Monday, July 11, 2011

Mad Marathon

How did I get so old and slow? I know it's been a gradual process, but this is somewhat ridiculous.

Also, where did my killer instinct go? It used to be that going to races was all about beating people. If I wasn't in good shape, I wouldn't show up.

So, it's kind of interesting that I'm quite satisfied with a 6:11:18 marathon. That is not a typo. My previous slowest road marathon was a 5:01 at Chicago in 1998.

Back in the early 90s, I could hop into a marathon on a whim and run in 3:20s. I haven't run that fast in quite a while right now.

Just a few years ago, I could routinely run a 4:00 marathon based on ultramarathon training.

But, things change. Since I tore a hamstring tendon in the spring of 2009, my running just hasn't been the same. Last September, I finally gave up on the active running recovery, and simply quit running for about six months. I started up again this spring at a low level. In the ten months preceding this marathon, I ran fewer than 200 miles.

I weigh about 215 now, and I'm carrying a lot more muscle mass than in prior years. I ran my fastest marathon at just under 170 pounds.

I'm 49 years old and I've been running for 26+ years. My best days are clearly behind me. That's OK. Things change.

I trained for this race with lots of CrossFit, other lifting, a little bit of running (long run of 13 miles), and some road biking. I didn't really do much race-specific training.

Lastly, I've been eating a low carb paleo diet, and I have never run a marathon while eating low carb before. To be honest, that part worked really well. I ate no food after dinner on Saturday night, used Vespa during the race, and took in a total of 300 calories in 6+ hours. I never felt like I was low on energy during the race.

I was shocked that this brand new race had 1200 participants. I almost didn't sign up for the event due to its $85 price tag, but I figured I'd give it a chance, being the first year for a local event. Apparently, the race was a huge draw for the "50 states" marathon people, and runners showed up from 46 states and 12 countries. I had expected about 50 locals to show up for this race on a course that was sure to be difficult. Having now run the race, I see no reason to pay that much for this event again. There was nothing wrong with the race, and $85 may reflect the current market for marathons, but not for me.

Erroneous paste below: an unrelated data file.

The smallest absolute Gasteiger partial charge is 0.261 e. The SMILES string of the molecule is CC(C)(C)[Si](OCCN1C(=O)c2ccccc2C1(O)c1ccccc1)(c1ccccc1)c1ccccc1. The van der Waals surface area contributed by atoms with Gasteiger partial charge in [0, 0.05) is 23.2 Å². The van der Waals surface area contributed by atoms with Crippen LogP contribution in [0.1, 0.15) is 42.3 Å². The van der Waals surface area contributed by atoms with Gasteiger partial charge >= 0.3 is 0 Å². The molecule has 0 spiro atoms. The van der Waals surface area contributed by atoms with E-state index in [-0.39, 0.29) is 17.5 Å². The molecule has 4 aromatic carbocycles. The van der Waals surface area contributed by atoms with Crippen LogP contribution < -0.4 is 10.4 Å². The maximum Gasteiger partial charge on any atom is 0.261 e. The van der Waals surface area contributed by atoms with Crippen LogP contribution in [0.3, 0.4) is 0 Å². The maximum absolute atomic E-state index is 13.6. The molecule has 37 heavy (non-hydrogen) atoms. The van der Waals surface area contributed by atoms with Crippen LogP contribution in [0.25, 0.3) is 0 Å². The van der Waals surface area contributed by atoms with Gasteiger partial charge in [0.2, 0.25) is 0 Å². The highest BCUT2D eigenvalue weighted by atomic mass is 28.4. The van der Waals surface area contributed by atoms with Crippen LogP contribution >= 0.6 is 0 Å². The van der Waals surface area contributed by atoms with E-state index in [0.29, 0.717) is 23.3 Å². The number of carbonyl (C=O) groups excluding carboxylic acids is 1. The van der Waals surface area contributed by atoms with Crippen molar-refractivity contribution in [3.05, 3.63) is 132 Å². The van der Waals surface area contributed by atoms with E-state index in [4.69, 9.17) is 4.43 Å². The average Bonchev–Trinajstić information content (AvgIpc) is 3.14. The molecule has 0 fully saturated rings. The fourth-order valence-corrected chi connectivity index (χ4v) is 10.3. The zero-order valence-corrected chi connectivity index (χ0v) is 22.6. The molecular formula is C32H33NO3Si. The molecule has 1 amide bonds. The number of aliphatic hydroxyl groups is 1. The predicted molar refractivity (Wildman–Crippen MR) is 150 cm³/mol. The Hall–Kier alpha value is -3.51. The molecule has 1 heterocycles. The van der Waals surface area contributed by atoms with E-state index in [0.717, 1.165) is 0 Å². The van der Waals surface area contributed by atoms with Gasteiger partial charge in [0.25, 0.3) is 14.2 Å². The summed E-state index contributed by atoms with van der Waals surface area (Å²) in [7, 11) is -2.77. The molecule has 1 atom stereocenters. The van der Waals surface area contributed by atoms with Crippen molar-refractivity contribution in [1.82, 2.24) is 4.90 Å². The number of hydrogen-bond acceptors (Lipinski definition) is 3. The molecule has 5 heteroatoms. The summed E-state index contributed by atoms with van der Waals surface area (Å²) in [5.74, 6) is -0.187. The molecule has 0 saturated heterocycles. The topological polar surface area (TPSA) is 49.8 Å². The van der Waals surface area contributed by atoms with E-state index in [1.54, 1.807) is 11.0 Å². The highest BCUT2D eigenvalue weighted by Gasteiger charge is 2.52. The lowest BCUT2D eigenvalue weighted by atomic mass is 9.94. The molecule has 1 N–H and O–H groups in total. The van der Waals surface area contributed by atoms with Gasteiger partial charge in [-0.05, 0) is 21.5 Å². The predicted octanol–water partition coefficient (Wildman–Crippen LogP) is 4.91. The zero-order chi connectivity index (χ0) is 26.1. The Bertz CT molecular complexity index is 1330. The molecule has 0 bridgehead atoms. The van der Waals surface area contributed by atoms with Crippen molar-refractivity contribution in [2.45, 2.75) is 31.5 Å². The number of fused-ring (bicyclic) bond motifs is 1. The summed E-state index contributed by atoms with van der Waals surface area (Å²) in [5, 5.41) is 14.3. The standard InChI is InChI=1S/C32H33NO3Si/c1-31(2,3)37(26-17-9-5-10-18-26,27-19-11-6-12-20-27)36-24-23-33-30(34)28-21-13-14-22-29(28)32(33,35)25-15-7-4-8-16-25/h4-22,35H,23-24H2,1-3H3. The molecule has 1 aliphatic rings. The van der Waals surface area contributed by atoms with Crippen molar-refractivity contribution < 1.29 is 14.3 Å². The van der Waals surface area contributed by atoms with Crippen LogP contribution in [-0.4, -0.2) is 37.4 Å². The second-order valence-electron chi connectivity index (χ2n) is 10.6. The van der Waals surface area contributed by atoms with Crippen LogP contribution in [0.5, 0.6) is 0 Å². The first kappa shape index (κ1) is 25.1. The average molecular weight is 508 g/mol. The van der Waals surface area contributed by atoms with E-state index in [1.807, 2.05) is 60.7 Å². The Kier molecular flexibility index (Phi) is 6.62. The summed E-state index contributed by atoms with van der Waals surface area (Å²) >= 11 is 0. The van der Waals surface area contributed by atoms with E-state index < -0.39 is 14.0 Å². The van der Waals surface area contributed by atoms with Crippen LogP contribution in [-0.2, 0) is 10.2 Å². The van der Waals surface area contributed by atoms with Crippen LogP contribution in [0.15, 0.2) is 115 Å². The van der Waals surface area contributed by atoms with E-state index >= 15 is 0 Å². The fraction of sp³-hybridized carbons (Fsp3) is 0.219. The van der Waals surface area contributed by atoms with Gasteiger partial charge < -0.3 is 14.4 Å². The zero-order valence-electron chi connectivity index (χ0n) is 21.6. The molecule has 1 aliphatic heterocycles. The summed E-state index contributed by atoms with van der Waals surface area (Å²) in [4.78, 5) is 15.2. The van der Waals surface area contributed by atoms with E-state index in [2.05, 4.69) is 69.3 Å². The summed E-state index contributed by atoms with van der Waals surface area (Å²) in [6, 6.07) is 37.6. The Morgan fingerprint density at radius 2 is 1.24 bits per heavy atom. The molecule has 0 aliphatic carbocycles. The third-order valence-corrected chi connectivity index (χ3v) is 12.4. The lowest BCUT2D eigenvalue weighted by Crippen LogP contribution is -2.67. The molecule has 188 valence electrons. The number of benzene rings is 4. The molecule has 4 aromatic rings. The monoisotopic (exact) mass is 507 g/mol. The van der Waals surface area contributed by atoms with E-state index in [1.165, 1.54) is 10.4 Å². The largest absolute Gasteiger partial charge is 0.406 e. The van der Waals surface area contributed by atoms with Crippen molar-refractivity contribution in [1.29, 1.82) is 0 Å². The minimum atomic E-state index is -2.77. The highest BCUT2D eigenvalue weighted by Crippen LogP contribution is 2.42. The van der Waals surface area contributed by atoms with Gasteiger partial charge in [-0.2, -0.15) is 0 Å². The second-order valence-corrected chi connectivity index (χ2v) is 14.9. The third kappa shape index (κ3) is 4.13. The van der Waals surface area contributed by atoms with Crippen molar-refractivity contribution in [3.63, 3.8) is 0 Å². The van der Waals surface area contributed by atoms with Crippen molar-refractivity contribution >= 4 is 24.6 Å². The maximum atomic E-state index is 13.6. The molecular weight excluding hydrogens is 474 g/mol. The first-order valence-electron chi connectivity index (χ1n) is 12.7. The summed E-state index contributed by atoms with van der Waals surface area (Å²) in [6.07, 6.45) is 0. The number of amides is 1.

My plan for the race was simple:
  • Finish under the 6:30 time limit
  • Mix walking and running to maintain a steady pace
  • Run using Vespa and very few calories
  • Have fun
  • Don't get hurt
To finish, my basic goal was to get 15 minutes ahead of a 15mpm pace, and then just settle into a 15mpm walk/run pace. I hit the 5 mile mark right at the hour, so I was 15 minutes ahead of that pace early. My goal became very simple. Hit mile 6 by 1:15, mile 7 by 1:30, etc. It was a very hilly course:

I don't know if you need a Garmin Connect account to see the details, but the View Details link will show the elevation profile along with other details about my run. From mile 8 to mile 16, the course was mostly uphill. Runners were coming downhill towards me as I went uphill from 12 to just short of 16, and the entire way, I stayed focused on my 15mpm pace, hoping that I'd still have something in the tank on the way back if I didn't push too hard on the ups.

And, it worked. After mile 18, the course was mostly downhill. I was able to run a lot more and my conservative pace had paid off. I used Vespa and a total of 3 gels, and my energy levels were great. I had fun. I finished. I even picked up about 10 minutes on the 15mpm pace over the last few miles, despite the day getting pretty warm.

Today, I'm tired but not too beat up. I had fun. I met all of my goals, meager though they were.

Now, I need to decide what to do next. I have a relay race next month, but no other running commitments after that.

But, I can't get that "unfinished business" Western States 100 miler obsession out of my brain. So, this has me thinking about doing more running for a few months and trying to qualify for the Western States lottery at a fall 50 miler. Stay tuned.


Kaiopect8 said...

You're modest! The inaugural Mad Marathon was a very challenging race! A huge hill at the start -- elevation gain of about 400 feet, by mile 3. Here's the profile:
And, as the time passed, the sun really started baking! Congratulations on going the distance, and best of fortune in the coming year -- and see for Year Two in Waitsfield, VT

Harriet said...

Well, if I were to just jump into a marathon and walk it, I'd be right close to where you were (I walked 5:14 in 2009 but I was in better shape then).

Were I to attempt some running: my time wouldn't all. :-)

So you had fun and didn't hurt yourself. ;-)

Anonymous said...

Nice job. You'll actually have to improve your pace to qualify for WS at 50 miles!

Hope to see you at Stone Cat.

Dr. A